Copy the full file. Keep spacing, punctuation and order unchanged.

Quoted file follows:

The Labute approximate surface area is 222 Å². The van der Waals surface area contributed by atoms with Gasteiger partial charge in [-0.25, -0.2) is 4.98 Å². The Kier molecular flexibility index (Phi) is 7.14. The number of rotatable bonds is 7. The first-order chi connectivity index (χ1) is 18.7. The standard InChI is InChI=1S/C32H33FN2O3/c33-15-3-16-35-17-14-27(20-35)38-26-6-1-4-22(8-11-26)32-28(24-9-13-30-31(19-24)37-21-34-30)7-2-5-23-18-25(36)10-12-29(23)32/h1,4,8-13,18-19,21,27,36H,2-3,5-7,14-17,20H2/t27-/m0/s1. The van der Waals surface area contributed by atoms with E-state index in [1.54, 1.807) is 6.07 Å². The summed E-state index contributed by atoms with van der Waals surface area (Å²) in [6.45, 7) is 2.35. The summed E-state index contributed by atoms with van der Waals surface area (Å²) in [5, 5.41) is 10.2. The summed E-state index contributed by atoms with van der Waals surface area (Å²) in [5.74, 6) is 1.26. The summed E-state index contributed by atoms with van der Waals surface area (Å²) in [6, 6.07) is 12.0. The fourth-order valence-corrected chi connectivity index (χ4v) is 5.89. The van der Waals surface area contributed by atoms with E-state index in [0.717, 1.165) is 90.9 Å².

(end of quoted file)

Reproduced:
The Labute approximate surface area is 222 Å². The van der Waals surface area contributed by atoms with Gasteiger partial charge in [-0.25, -0.2) is 4.98 Å². The Kier molecular flexibility index (Phi) is 7.14. The number of rotatable bonds is 7. The first-order chi connectivity index (χ1) is 18.7. The standard InChI is InChI=1S/C32H33FN2O3/c33-15-3-16-35-17-14-27(20-35)38-26-6-1-4-22(8-11-26)32-28(24-9-13-30-31(19-24)37-21-34-30)7-2-5-23-18-25(36)10-12-29(23)32/h1,4,8-13,18-19,21,27,36H,2-3,5-7,14-17,20H2/t27-/m0/s1. The van der Waals surface area contributed by atoms with E-state index in [1.54, 1.807) is 6.07 Å². The summed E-state index contributed by atoms with van der Waals surface area (Å²) in [6.45, 7) is 2.35. The summed E-state index contributed by atoms with van der Waals surface area (Å²) in [5, 5.41) is 10.2. The summed E-state index contributed by atoms with van der Waals surface area (Å²) in [5.74, 6) is 1.26. The summed E-state index contributed by atoms with van der Waals surface area (Å²) in [6, 6.07) is 12.0. The fourth-order valence-corrected chi connectivity index (χ4v) is 5.89. The van der Waals surface area contributed by atoms with E-state index in [0.717, 1.165) is 90.9 Å².